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2010-12-06 10:26:56

By Zenaida Gonzalez Kotala, University of Central Florida Foreign pests are eating their way through our national forests, destroying majestic scenery and costing taxpayers millions of dollars. If enforcement efforts to prevent their importation aren't stepped up, irreplaceable resources will be lost forever and taxpayers can expect to fork over billions of dollars more by 2019, according to a comprehensive study published today in BioScience. Researchers at the University of California at...

2010-09-21 09:00:00

Early detection is critical to stopping the spread of these pests for which native plants have no evolved resistance ARLINGTON, Va., Sept. 21 /PRNewswire-USNewswire/ -- Recent discoveries of the spread of the Asian longhorned beetle, Thousand Cankers Disease, emerald ash borer, light brown apple moth, sweet orange scab, and citrus greening disease should put all gardeners and homeowners on alert this fall for these and other invasive pests. If undetected, they can wreak havoc on yards...

2010-08-12 08:00:00

ARLINGTON, Va., Aug. 12 /PRNewswire-USNewswire/ -- A different sort of "Beetlemania" - the invasion of the Asian longhorned beetle (ALB) - has begun in the Northeast, and the potential threat to region's trees and forests is enormous. In an effort to warn residents to keep an eye out for these tree-killing pests, WGBH, a member station of the Public Broadcasting Service, located in Boston, MA, is airing Lurking in the Trees, on Sunday, August 15, 2010 at 1 p.m., EDT. The film tells the...

2010-08-09 10:00:00

HARRISBURG, Pa., Aug. 9 /PRNewswire-USNewswire/ -- Pennsylvania's ongoing efforts to control destructive forest pests and invasive vegetation in state forests and parks received an infusion of needed funds - and a strong vote of confidence -- through the recent approval of more than $350,000 in federal grants, the Department of Conservation and Natural Resources announced today. Five USDA Forest Service grants totaling $353,500 are earmarked for DCNR's bureaus of forestry and state parks...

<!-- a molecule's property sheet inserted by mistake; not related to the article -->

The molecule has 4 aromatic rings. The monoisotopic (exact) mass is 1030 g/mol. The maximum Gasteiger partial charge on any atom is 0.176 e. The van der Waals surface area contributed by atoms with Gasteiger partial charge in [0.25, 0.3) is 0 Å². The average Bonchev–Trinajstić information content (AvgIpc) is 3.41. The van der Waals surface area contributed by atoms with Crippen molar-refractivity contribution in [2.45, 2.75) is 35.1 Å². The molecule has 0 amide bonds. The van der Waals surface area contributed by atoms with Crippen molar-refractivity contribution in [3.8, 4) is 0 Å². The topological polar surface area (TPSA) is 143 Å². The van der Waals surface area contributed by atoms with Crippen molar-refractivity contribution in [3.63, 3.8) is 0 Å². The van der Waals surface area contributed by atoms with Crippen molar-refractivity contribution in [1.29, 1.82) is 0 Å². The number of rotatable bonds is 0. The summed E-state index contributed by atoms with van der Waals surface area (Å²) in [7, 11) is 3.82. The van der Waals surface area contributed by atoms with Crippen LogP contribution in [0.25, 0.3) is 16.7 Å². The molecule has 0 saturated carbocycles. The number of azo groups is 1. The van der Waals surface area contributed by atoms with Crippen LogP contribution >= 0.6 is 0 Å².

Latest Asian long-horned beetle Reference Libraries

40_aa7129192d69d157eeabb7bc55896155
2005-09-12 09:52:32

The Asian long-horned beetle (Anoplophora glabripennis) is native to China and Korea where it causes widespread destruction of poplar, willow, elm, and maple throughout vast areas of eastern Asia. Asian longhorned beetles are big, showy insects: shiny and coal black with white spots. Adults are about 1 inch (2.5 cm) long. On their head is a pair of very long antennae that are alternately ringed in black and white. The antennae are longer than the insect's body. An invasive species in...

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Word of the Day
jument
  • A beast of burden; also, a beast in general.
'Jument' ultimately comes from the Latin 'jugum,' yoke.